Christmas is over and Dave Hum is gone

January 1, 2015

A note to Dave Hum’s family, and friends:

(c) Salisbury (UK) Journal
(c) Salisbury (UK) Journal

Christmas always makes me think of Dave’s music. My husband is a guitarist and when he got started on banjo a couple of years ago, he discovered some of the YouTube videos and became enthralled. The CDs are hard—impossible—to find in the States, or at least out here in rural Upstate New York. Luckily I have a sister in London, so I emailed her and she went looking. That year, her Christmas parcel to us contained a Huckleberries CD!

The following Christmas brought bad news. Dave had passed away! We’d become big fans. My husband wept when he read the announcement on the website and later, sent a condolence note.

Tonight, the kids gone, the house quiet, the holidays over, I started to take the ornaments off the tree. Partway into the job, I decided to put on “Traveling Light.” The fireplace crackled, the dog snoozed, and Dave Hum music filled the room as I worked. It was so beautiful. Just beautiful. He had a gift for precision and rhythm, like Bach, or John Fahey (an American acoustic guitarist I admire). He had a gift for arrangements—when other instruments, from a bass to an electric guitar to a drum machine, joined in, the song was enriched, never cluttered. Tonight, the sincerity and fidelity and beauty he brought to the banjo filled my heart like a sail.

Christmas is over and Dave Hum is gone. We just wanted you to know that we miss him over here.

Teri and Alan Chace
Little Falls, New York, USA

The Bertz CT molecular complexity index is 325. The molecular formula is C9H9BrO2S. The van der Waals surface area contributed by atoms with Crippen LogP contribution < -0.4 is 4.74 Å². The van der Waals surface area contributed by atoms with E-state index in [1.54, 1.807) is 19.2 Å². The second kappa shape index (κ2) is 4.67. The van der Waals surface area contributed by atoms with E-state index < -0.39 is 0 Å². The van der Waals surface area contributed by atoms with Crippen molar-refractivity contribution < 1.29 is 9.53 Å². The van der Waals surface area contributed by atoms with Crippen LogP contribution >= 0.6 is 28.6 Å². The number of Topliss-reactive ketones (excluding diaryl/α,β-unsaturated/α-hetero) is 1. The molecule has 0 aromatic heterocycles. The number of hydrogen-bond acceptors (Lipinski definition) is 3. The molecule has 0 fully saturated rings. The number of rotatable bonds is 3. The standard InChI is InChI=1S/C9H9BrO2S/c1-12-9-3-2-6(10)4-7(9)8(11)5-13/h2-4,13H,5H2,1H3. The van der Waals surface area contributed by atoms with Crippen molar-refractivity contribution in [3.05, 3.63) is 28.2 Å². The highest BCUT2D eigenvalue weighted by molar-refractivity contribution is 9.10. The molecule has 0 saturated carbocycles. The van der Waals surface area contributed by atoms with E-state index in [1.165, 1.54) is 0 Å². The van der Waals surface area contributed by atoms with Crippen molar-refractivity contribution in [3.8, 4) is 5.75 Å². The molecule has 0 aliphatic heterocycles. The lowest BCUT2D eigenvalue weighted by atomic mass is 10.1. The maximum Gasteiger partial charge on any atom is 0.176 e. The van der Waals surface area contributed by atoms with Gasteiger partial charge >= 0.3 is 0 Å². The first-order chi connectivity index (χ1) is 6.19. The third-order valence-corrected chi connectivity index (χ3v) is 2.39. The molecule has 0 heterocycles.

favorite musicians/singer-songwriters…

posted in: Teri's Favorites | 0

1. Marcus Roberts. Fluid, passionate, and wise. (Also, blind.)
2. John Fahey. Inspiration, wisdom, dreams.
3. Stevie Ray Vaughn. Body, heart, soul.
4. Lucinda Williams. I know she’s crazy but god-I-love-her.
5. Dave Alvin. The king of California.
6. Joshua Bell. When he was born, the Violin God reached down and turned his arm into a thunderbolt.
7. Hoyt Axton. He was less than the song he was singing, he was more than he thought he could be.
8. Aretha Franklin. Goddess.
9. Wasis Diop. Sings in French, his native Wolof, and some English. Sexy, and blessed with a perfect ear for arrangements.
10. Bob Dylan. I don’t care what you say about his gritty voice, in his prime he was a genius storyteller.
11. Stan Rogers. If you never saw him live in concert, I can’t explain.
12. Garnet Rogers. A brother to mankind. A melting baritone. A heartbreaking violinist. A skillful guitarist. Etc. etc., swoon.
13. Neil Young. Deep emotion.
14. Buddy Guy. Damn right!
15. Stephen Stills. My teenage crush on this man abides.
16. Joni Mitchell. So original, so candid, so lovely.
17. Frederic Chopin. Thank you, Gerda Lamb.
18. Joan Armatrading. I rode the storms with her.
19. Townes Van Zandt. Poet of the heart.
20. Bruce Cockburn. “Everything is bullsh*t but the open hand.”
21. Waylon Jennings. If you listen carefully, you can hear him.
22. Slaid Cleaves. Because, his recording of Woody Guthrie’s “This Morning I Was Born Again.”
23. Eddie Vedder and Pearl Jam. Potato wave to you, Tristan Dunn.
24. Malathini and the Mahotella Queens. African music so joyous!
25. NRBQ. Me and the boys!
26. Los Lobos. Corazón, alma y rock-n-roll.
27. Gear Daddies. Back in the day, they could make me cry AND dance.
28. Rolling Stones. I know it’s only rock-n-roll, but I like it.